"I'm tired of pretending I'm not a total bitchin' rock star from Mars," Charlie Sheen told The Today Show. "I'm gonna live my life the way I want. I'm gonna win inside every moment." It's easy to dismiss Sheen as a hurricane of unchecked, frenetic "passion" (that's what he calls it). It's even easier to laugh-off Sheen's assertion that he's "winning."
But, is he right?
With the start of his "Tiger Blood Tour," popping from The Today Show to Howard Stern to Good Morning America, Sheen doesn't seem to be hindered at all by his ruckus and destructive recent history. Drugs. Alcohol. Porn stars. Strippers. What could be a lifetime of vice for some is a single night for Sheen. Yet, his celebrity star is burning brighter than it has in more than a decade. The hashtag #tigerblood, a reference to Sheen's comments that he has tiger blood coursing through his veins, is trending on Twitter. He's overshadowed every other celebrity in the news just days after the Oscars. And, people can't stop talking about him.
Charlie Sheen has gone viral, and in the process served as an interesting case study for how negative behavior can reinforce a brand.
A fundamental rule in establishing a brand is selecting a single concept or word that you, alone, own. It's the "idea" that pops into the mind of the consumer whenever they think of your brand. Thanks to his latest shenanigans, Sheen owns the "Hollywood rock star" image.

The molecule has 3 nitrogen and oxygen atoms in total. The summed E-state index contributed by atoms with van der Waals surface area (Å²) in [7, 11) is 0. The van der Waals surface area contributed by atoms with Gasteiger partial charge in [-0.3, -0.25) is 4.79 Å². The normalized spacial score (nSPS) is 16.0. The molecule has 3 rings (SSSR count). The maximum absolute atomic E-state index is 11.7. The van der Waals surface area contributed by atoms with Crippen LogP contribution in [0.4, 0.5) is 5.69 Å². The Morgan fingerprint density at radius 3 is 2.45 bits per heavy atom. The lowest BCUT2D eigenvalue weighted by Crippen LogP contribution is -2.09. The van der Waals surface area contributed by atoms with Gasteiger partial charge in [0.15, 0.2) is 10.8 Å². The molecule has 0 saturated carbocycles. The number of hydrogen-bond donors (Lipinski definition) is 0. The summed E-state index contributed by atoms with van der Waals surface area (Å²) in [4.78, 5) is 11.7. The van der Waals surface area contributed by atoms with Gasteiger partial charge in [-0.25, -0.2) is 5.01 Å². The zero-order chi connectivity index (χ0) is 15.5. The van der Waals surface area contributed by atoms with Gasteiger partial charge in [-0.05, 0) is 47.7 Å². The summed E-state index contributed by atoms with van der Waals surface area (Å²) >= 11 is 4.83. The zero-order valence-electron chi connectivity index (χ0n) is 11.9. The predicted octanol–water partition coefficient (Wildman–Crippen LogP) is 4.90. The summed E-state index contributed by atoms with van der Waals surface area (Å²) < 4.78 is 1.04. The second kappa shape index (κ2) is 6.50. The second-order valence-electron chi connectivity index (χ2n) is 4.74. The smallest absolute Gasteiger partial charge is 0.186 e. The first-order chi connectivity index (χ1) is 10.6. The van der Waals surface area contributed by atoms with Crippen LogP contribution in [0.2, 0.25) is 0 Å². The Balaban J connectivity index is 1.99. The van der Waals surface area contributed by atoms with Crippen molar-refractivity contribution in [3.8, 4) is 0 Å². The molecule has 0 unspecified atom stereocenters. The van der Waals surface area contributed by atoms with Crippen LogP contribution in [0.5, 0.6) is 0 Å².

He's positioned himself as the Four Loko of Hollywood. Four Loko is a malt liquor energy drink produced by Chicago-based, Phusion Projects LLC. It was originally launched in 2005, but up until last year, it was just another obscure alcoholic beverage. Then, people started dying. Lawmakers across the United States rushed to ban the drink in their state. As a result of the coast-to-coast press, Four Loko was rocketed into the mainstream and quickly established itself as the "rock star" of alcoholic beverages.
Four Loko's demise was not because of a tainted brand. Had it remained on the shelves, there is no doubt that the drink would have become an absolute powerhouse. But, legislative pressure forced Phusion Projects, and makers of similar drinks, to alter their formula in order to dilute the strength. The same lessons apply to Sheen.
As long as he continues to show up for work, hit his marks, and not kill anybody (yeah, I'm talking about you, Robert Blake), his brand as a Hollywood rock star will continue to gain strength, and offers will pour in. Of course, this is all easier said than done. Look at Lindsay Lohan. Lohan's "bad girl" persona started affecting her work, and her value tanked. Nobody wants a loser brand.
However, Sheen seems confident he can keep it in control. "The only thing I'm addicted to right now is winning," he says. While his wild statements make it hard to believe that this public "meltdown" is a cleverly orchestrated re-branding strategy, he's crazy enough to give it a shot. It's a gamble few people or brands would ever dare to make.
Then again, few people are Charlie Sheen, and that's the point.